On the flip side, it is tough when we see people consumed by the military way of life and walk away from Jesus. The military culture is incredibly powerful and for some, they see it as their hope. They become consumed with study, fitness and socialising. Living side-by-side with fellow trainees also means Christians are confronted with temptation and a very different way of life. Without staying focussed on the love and promises of Christ, people who are struggling in their faith can feel like they are missing out on what the world supposedly offers.
It is great to see young men and women making tough changes to their lives to better follow Jesus.
TGCA: How can we pray for Christians in the military?
JE: It would be wonderful for people to be praying for Christians in the Military to be walking closely with Jesus and remembering all that he has done for them. Please also pray that they would be sharing Jesus with those around them. The only way for every member of the ADF to have an opportunity to know Jesus is if Christians are sharing about him. Pray also that Christians in the ADF let Jesus guide their morals and worldview so they can be Christ-centred in their decisions.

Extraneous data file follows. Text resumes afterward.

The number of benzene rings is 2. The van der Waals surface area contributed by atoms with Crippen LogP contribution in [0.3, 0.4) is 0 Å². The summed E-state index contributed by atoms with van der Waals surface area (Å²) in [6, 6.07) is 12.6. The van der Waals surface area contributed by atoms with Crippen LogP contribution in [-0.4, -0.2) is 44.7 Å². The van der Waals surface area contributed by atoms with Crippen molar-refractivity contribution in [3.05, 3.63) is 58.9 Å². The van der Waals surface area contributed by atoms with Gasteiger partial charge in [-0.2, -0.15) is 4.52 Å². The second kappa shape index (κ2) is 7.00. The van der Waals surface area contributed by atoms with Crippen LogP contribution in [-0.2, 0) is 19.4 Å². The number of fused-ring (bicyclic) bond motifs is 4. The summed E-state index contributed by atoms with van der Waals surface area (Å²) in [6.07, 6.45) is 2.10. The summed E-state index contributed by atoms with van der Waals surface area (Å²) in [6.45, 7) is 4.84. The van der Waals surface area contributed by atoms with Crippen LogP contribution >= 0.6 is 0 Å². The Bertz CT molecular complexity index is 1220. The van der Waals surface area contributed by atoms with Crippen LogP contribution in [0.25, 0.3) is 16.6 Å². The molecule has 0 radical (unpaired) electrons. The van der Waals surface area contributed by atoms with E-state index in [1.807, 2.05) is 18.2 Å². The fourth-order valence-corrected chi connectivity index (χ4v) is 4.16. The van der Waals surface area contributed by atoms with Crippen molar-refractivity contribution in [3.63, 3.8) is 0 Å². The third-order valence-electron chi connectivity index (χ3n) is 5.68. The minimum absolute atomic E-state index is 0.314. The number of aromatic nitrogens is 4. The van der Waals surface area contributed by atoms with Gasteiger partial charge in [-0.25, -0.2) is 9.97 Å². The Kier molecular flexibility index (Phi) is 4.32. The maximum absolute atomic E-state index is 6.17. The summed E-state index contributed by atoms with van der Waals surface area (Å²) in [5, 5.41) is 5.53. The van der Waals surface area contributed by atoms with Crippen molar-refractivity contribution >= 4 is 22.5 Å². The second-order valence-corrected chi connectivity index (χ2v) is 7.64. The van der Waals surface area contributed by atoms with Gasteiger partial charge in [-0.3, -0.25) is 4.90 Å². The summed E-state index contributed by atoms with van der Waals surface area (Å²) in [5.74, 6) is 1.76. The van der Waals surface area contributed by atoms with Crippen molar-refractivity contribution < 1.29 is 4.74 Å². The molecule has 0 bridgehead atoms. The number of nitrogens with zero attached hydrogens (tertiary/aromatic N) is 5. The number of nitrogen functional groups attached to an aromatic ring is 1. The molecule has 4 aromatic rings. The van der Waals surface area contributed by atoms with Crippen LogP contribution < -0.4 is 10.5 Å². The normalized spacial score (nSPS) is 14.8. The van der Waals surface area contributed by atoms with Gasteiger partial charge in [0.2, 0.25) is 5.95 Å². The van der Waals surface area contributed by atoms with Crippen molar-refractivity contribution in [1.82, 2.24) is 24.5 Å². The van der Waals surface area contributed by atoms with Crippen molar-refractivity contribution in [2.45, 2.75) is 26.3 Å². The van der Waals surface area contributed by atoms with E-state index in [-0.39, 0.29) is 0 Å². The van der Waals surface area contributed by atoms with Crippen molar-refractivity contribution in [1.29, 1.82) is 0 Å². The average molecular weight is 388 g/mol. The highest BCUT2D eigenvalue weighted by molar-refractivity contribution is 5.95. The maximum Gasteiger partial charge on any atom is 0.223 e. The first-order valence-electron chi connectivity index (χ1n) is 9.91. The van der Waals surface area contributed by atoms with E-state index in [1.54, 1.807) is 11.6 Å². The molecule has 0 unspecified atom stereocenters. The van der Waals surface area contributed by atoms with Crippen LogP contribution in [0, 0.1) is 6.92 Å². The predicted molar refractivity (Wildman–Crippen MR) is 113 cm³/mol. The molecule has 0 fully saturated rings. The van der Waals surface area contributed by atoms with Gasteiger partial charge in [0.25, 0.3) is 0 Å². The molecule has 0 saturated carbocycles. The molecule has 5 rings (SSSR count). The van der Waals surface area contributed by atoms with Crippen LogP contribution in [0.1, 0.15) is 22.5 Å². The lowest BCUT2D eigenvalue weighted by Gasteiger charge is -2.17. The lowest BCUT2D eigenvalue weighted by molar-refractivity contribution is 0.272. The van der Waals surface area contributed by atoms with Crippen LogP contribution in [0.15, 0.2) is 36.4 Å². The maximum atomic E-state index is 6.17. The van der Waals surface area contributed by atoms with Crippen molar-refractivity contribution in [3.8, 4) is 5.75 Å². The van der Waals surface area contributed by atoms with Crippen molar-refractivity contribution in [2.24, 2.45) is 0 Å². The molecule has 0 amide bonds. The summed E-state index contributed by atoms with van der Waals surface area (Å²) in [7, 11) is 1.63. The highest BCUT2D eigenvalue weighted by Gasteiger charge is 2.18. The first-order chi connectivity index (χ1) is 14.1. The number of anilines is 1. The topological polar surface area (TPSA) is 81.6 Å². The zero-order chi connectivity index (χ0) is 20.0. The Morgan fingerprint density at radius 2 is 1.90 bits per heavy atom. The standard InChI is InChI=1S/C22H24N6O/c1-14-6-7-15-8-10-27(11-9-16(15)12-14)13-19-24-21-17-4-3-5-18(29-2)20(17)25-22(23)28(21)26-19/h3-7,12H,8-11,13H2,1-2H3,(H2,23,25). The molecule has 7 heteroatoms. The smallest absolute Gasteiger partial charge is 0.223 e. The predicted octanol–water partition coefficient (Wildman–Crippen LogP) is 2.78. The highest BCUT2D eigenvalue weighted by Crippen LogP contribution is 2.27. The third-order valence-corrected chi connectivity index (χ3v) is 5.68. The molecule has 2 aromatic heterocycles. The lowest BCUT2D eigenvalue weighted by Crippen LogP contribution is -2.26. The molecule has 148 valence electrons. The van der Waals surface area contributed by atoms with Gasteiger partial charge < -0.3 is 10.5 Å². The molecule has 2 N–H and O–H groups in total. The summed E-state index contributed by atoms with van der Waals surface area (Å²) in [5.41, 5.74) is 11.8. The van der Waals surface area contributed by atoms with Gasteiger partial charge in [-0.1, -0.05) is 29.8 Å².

Pray also for all members of the ADF and their families. We expect a lot of our ADF personnel: it is a tough job and it is very tough indeed when there is loss or they fall short. Pray for strength, wisdom and love as they serve.
Jeremy Elias joined the Royal Australian Airforce in 1996 as an Aeronautical Engineer. He served in the Iraq War in 2004. He is married to LTCOL Carney Elias and they have three school-aged children. Jeremy left the Airforce in 2006 and is currently a FOCUS Military Ministry staff worker at ADFA. The Elias family are members of Crossroads Christian Church in Canberra. To find out more about FOCUS Military Ministry you can email Jeremy at [email protected] or check out their website at www.focusmilitary.org.au.